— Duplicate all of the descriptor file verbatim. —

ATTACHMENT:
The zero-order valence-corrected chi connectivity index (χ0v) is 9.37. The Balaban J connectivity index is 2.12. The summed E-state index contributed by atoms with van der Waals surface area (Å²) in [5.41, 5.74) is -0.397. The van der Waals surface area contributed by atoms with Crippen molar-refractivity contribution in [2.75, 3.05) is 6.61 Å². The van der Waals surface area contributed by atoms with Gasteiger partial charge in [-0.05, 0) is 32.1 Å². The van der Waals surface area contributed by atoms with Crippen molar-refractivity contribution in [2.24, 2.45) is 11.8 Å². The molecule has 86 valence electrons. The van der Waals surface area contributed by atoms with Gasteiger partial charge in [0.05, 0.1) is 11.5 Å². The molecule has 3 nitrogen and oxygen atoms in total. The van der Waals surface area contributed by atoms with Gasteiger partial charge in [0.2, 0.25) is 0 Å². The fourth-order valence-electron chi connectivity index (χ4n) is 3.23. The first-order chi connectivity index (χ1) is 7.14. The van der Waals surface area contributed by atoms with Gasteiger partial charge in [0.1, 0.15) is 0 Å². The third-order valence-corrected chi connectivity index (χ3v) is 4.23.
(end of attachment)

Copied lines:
The zero-order valence-corrected chi connectivity index (χ0v) is 9.37. The Balaban J connectivity index is 2.12. The summed E-state index contributed by atoms with van der Waals surface area (Å²) in [5.41, 5.74) is -0.397. The van der Waals surface area contributed by atoms with Crippen molar-refractivity contribution in [2.75, 3.05) is 6.61 Å². The van der Waals surface area contributed by atoms with Gasteiger partial charge in [-0.05, 0) is 32.1 Å². The van der Waals surface area contributed by atoms with Crippen molar-refractivity contribution in [2.24, 2.45) is 11.8 Å². The molecule has 86 valence electrons. The van der Waals surface area contributed by atoms with Gasteiger partial charge in [0.05, 0.1) is 11.5 Å². The molecule has 3 nitrogen and oxygen atoms in total. The van der Waals surface area contributed by atoms with Gasteiger partial charge in [0.2, 0.25) is 0 Å². The fourth-order valence-electron chi connectivity index (χ4n) is 3.23. The first-order chi connectivity index (χ1) is 7.14. The van der Waals surface area contributed by atoms with Gasteiger partial charge in [0.1, 0.15) is 0 Å². The third-order valence-corrected chi connectivity index (χ3v) is 4.23.